Increasing Availability of Biodiesel Fuel
“Diesels Fueling Renewed Interest” (Feb. 16) failed to mention the increasing availability of biodiesel fuel made from fresh or recycled vegetable oil. Although previously scarce and expensive, biodiesel is becoming more available at land-based and marine fueling stations.
The price has come down from more than twice the price of petroleum diesel to, at some locations, only a few cents more per gallon. As this trend continues, biodiesel should shortly be on a par with or cheaper than petroleum.
Even at a slight premium, the greatly reduced toxicity and particulate pollution associated with biodiesel makes it a bargain. Biodiesel is grown and processed in the U.S. and provides profits and employment here instead of overseas.
I had a chance last year in Europe to drive a 2002 Grand Cherokee with a Mercedes-Benz 2.7-liter turbo diesel engine with 170 horsepower. Its performance was awesome. And you could hardly hear it.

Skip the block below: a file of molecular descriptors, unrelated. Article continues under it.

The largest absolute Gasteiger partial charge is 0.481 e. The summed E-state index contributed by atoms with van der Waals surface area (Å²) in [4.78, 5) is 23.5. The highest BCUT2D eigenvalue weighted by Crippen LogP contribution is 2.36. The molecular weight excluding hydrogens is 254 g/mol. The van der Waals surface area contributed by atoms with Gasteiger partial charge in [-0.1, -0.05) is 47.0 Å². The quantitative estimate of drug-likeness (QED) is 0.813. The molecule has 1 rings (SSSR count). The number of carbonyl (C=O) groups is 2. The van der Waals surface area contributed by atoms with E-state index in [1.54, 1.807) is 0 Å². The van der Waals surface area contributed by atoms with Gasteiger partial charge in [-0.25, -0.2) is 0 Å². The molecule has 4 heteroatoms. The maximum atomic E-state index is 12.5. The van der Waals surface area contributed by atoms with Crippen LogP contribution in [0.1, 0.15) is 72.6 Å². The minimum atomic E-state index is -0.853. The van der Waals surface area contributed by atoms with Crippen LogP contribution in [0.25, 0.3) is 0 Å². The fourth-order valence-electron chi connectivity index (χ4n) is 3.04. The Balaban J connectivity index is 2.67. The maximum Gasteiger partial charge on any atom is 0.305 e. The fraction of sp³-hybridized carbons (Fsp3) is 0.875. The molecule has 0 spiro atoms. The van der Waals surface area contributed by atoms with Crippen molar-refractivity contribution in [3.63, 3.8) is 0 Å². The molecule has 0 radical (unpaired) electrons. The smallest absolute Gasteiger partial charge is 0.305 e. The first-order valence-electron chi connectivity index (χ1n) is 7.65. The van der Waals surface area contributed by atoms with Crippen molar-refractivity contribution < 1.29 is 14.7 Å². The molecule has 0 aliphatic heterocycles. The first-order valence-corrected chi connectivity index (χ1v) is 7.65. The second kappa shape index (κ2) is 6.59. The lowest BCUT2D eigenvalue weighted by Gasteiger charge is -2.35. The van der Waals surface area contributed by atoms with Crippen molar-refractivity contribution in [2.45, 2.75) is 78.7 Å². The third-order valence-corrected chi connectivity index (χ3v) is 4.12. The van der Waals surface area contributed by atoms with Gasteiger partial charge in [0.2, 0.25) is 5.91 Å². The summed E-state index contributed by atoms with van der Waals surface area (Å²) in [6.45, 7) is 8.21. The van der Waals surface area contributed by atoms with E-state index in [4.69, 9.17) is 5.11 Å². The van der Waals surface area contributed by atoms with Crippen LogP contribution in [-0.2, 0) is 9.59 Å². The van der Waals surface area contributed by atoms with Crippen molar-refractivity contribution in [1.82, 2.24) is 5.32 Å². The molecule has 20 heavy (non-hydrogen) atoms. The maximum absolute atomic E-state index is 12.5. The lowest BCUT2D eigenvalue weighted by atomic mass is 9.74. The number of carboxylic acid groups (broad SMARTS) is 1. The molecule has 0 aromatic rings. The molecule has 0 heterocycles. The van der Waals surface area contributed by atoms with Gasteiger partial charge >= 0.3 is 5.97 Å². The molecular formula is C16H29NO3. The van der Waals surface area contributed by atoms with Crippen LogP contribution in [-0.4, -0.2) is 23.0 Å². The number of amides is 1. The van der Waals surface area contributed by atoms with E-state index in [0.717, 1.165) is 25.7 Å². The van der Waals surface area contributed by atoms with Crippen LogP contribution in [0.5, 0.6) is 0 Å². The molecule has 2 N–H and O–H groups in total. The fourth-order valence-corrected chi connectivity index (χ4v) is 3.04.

Fuel consumption was said to be in the 25 miles per gallon-plus range although I didn’t drive it long enough to verify that number. Compare that with the U.S. models with 6-cylinder or V-8 engines that barely get 15 mpg or less.
Why doesn’t DaimlerChrysler offer this engine in the U.S., at least in the majority of states that do not follow California’s extreme environmental dictates?